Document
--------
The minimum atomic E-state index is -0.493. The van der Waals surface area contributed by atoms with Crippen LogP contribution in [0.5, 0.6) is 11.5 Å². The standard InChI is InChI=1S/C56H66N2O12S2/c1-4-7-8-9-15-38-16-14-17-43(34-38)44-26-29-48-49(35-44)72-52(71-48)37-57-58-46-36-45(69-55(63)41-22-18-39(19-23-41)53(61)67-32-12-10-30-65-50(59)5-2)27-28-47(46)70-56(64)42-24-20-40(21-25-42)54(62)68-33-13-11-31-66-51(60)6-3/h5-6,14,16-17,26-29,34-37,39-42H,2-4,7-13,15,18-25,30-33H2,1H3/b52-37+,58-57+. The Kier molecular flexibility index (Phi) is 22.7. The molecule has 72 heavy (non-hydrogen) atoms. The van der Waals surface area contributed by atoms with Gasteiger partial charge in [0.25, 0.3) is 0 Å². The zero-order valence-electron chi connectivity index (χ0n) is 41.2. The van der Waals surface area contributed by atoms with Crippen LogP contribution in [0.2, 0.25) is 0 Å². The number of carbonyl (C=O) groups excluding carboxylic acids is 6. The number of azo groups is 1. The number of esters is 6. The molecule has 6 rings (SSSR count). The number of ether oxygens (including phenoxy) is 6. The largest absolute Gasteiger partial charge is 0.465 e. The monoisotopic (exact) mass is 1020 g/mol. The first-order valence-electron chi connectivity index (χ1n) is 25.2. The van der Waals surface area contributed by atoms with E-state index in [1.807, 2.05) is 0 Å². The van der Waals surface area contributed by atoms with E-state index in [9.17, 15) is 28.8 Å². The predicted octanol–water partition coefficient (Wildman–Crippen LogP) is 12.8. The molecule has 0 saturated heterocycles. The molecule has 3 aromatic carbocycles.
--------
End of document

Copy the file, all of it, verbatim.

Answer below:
The minimum atomic E-state index is -0.493. The van der Waals surface area contributed by atoms with Crippen LogP contribution in [0.5, 0.6) is 11.5 Å². The standard InChI is InChI=1S/C56H66N2O12S2/c1-4-7-8-9-15-38-16-14-17-43(34-38)44-26-29-48-49(35-44)72-52(71-48)37-57-58-46-36-45(69-55(63)41-22-18-39(19-23-41)53(61)67-32-12-10-30-65-50(59)5-2)27-28-47(46)70-56(64)42-24-20-40(21-25-42)54(62)68-33-13-11-31-66-51(60)6-3/h5-6,14,16-17,26-29,34-37,39-42H,2-4,7-13,15,18-25,30-33H2,1H3/b52-37+,58-57+. The Kier molecular flexibility index (Phi) is 22.7. The molecule has 72 heavy (non-hydrogen) atoms. The van der Waals surface area contributed by atoms with Gasteiger partial charge in [0.25, 0.3) is 0 Å². The zero-order valence-electron chi connectivity index (χ0n) is 41.2. The van der Waals surface area contributed by atoms with Crippen LogP contribution in [0.2, 0.25) is 0 Å². The number of carbonyl (C=O) groups excluding carboxylic acids is 6. The number of azo groups is 1. The number of esters is 6. The molecule has 6 rings (SSSR count). The number of ether oxygens (including phenoxy) is 6. The largest absolute Gasteiger partial charge is 0.465 e. The monoisotopic (exact) mass is 1020 g/mol. The first-order valence-electron chi connectivity index (χ1n) is 25.2. The van der Waals surface area contributed by atoms with E-state index in [1.807, 2.05) is 0 Å². The van der Waals surface area contributed by atoms with E-state index in [9.17, 15) is 28.8 Å². The predicted octanol–water partition coefficient (Wildman–Crippen LogP) is 12.8. The molecule has 0 saturated heterocycles. The molecule has 3 aromatic carbocycles.